From New York Times bestselling author Patricia Cornwell comes Ripper: The Secret Life of Walter Sickert, a comprehensive and intriguing exposé of one of the world's most chilling cases of serial murder - and the police force that failed to solve it.
Vain and charismatic Walter Sickert made a name for himself as a painter in Victorian London. But the ghoulish nature of his art - as well as extensive evidence - points to another name, one that's left its bloody mark on the pages of history: Jack the Ripper. Cornwell has collected never-before-seen archival material - including a rare mortuary photo, personal correspondence and a will with a mysterious autopsy clause - and applied cutting-edge forensic science to open an old crime to new scrutiny.
Incorporating material from Portrait of a Killer: Jack the Ripper - Case Closed, this new edition has been revised and expanded to include eight new chapters.
©2002, 2016 Cornwell Enterprises, Inc. (P)2016 Brilliance Audio, all right reserved.
I was most disappointed to find that this book is basically just a reprint with a little extra material from Ms. Cornwell's book "Portrait of a killer" which I already own and loved.
Not really happy with this turn of events.
I love espionage, legal, and detective thrillers but listen to most genres. Very frequent reviews. No plot spoilers! Please excuse my typos!
Beginning in the year 2000 my wife and I would listen to audio books in the car while driving 400 miles each way to and from visiting our daughter and her family. One day late in 2002 my wife excitedly told me she had a new Patricia Cornwell book not in the Kay Scarpetta series to listen to on our next trip. The title was Portrait of a Killer: Jack the Ripper - Case Closed. Ripper: The Secret Life of Walter Sickert is a re-release of that 2002 book with 8 added chapters and a different narrator.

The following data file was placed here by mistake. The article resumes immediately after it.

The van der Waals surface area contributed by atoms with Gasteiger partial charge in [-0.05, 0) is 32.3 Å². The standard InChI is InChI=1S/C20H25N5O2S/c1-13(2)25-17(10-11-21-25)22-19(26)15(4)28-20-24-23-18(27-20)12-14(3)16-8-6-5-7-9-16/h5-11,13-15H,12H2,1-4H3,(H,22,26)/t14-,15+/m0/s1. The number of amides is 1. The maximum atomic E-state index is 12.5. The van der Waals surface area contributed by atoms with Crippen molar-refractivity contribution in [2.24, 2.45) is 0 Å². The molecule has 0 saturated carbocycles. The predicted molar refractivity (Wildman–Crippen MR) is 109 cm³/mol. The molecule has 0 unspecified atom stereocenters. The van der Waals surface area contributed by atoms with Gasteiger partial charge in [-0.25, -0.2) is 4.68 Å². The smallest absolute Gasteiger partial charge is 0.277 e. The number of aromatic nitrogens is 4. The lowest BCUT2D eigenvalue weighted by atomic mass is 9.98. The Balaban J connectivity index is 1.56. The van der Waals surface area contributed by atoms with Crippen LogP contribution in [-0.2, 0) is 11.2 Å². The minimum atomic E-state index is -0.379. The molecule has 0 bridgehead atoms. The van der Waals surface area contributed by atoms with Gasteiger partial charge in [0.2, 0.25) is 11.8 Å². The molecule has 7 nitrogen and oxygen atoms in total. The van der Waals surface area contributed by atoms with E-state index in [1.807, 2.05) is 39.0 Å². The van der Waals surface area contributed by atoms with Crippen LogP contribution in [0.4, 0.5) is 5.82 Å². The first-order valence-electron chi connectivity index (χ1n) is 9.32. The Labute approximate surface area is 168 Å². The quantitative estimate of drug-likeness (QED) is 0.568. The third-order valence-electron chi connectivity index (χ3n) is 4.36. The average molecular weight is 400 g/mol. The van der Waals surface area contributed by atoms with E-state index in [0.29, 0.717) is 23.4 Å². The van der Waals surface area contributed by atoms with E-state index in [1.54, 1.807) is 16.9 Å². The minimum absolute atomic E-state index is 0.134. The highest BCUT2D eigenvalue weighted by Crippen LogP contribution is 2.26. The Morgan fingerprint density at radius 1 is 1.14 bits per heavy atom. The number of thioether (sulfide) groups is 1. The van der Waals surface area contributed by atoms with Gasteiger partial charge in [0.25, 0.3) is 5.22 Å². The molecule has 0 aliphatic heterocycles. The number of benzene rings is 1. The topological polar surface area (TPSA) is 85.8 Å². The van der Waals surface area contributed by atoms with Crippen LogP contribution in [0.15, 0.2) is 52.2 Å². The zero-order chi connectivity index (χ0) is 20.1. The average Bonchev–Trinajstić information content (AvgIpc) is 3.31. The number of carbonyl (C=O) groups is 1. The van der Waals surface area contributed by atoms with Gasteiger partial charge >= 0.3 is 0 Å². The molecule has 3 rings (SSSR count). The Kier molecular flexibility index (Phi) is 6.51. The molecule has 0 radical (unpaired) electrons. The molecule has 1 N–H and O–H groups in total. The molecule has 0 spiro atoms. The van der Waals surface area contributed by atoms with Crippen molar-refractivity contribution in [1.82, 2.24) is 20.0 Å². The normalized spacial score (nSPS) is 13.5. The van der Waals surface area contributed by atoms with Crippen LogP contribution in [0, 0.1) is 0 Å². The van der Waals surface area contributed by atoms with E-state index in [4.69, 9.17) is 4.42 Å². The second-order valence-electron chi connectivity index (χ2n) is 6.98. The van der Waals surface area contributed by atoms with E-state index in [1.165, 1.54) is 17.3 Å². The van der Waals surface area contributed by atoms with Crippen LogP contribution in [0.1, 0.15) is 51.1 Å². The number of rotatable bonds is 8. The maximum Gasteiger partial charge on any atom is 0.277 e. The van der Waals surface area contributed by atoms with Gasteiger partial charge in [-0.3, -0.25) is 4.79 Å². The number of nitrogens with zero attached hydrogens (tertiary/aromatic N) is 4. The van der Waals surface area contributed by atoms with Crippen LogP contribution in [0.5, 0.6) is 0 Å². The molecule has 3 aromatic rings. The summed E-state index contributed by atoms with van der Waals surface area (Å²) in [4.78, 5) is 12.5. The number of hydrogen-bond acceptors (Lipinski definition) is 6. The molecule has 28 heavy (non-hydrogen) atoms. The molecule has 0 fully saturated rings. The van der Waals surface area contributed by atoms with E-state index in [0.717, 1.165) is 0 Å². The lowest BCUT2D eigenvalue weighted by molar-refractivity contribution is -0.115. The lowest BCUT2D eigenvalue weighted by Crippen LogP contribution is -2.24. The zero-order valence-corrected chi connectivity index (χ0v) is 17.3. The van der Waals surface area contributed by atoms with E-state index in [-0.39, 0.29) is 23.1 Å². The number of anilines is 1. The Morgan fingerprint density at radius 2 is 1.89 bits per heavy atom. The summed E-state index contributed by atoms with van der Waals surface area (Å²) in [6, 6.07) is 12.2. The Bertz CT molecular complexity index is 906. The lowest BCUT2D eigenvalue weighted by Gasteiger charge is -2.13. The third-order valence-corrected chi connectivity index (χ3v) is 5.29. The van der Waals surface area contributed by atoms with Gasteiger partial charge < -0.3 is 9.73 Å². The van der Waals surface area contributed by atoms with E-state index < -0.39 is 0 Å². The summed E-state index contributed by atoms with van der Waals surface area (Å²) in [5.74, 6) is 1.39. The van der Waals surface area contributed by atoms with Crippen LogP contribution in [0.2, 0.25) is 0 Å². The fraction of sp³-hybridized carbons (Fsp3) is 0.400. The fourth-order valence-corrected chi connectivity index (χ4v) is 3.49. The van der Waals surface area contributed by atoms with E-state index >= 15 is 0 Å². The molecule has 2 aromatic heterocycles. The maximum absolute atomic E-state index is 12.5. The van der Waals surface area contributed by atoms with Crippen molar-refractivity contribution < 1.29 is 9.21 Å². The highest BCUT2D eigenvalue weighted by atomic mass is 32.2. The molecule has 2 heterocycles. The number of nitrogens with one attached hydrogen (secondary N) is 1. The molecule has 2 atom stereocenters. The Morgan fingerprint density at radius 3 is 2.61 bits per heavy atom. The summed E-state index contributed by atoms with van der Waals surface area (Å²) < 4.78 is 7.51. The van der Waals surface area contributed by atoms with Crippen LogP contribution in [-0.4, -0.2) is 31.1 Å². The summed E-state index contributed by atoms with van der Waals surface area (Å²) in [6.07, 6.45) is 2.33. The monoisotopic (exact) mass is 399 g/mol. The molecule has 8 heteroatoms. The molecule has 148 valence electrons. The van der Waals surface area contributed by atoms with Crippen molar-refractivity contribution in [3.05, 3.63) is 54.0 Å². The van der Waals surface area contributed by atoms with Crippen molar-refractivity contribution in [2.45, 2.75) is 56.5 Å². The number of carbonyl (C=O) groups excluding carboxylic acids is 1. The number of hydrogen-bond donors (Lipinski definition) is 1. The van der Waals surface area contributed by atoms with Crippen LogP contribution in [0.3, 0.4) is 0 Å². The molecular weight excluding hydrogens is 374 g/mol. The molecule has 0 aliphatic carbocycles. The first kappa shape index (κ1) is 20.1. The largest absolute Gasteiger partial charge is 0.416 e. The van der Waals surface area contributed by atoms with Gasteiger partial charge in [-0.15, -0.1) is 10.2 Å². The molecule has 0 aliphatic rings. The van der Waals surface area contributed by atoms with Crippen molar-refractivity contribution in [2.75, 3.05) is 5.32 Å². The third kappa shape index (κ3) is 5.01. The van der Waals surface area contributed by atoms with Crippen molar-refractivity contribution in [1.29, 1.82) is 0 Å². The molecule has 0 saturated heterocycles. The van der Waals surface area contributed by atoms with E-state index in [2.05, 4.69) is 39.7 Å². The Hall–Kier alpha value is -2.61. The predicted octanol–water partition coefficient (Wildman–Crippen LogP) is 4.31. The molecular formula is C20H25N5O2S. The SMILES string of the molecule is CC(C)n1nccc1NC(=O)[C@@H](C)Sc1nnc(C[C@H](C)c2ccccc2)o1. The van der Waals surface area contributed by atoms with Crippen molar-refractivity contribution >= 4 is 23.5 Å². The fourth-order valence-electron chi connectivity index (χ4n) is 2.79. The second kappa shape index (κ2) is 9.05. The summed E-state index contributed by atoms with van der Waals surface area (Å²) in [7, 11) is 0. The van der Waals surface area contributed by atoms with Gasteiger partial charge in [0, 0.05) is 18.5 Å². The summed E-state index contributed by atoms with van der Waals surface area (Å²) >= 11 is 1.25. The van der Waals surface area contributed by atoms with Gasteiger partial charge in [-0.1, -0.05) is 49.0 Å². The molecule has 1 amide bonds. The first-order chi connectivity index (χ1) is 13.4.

To state it succinctly, Cornwell does not make a believable case against Walter Sickert as Jack the Ripper. She builds guess after guess and assumption after assumption into a totally implausible case. Although this book is classified non-fiction, it is clearly fiction, horrible fiction. I am unsure which is the worst book of over 10,000 I have ever read or listened to during my almost 74 years, but Ripper is in the running. It cost only $1.99, so it is not worth the effort to return it.
I simply do not understand how in hell this book gets a 3.8 star average rating at Audible or a 3.4 rating at Amazon or a 3.67 rating at Goodreads. It is in the most literal sense literary garbage.
SciFi/Fantasy and Classics to History, Adventure and Memoirs to Social Commentary—I love and listen to it all!
What starts as an engaging listen quickly turns exasperating. Cornwell paints a vivid portrait of Walter Sickert as a deeply unsound individual with a horrific childhood (a series of operations for fistula that ended with a third at the time he was only five years old; a disturbed father and unreliable mother) that makes him... troubled. There. That's where it all ends. After that, "Ripper" is a series of purely speculative statements that wind up being yawn-inducing and almost farcical.
She constantly states that he cannot be pinpointed near the scene of any of the crimes: sometimes he was within a few miles, sometimes he was miles upon miles away but... he could've traveled! Then there's the paper of letters to the police and newspapers: It was the same brand of stationery that Sickert and his wife were using at the time! Possible witnesses noticed a man with a wrapped package: He was known to wrap his paintings in newspaper! There are more than the five or six women (tho' truly, as many as eleven definitely) attributed to him: Why, there could be as many as a dozen! Maybe more than twenty! Never mind the fact that none of the other victims she reports have the same signatures as his earlier works...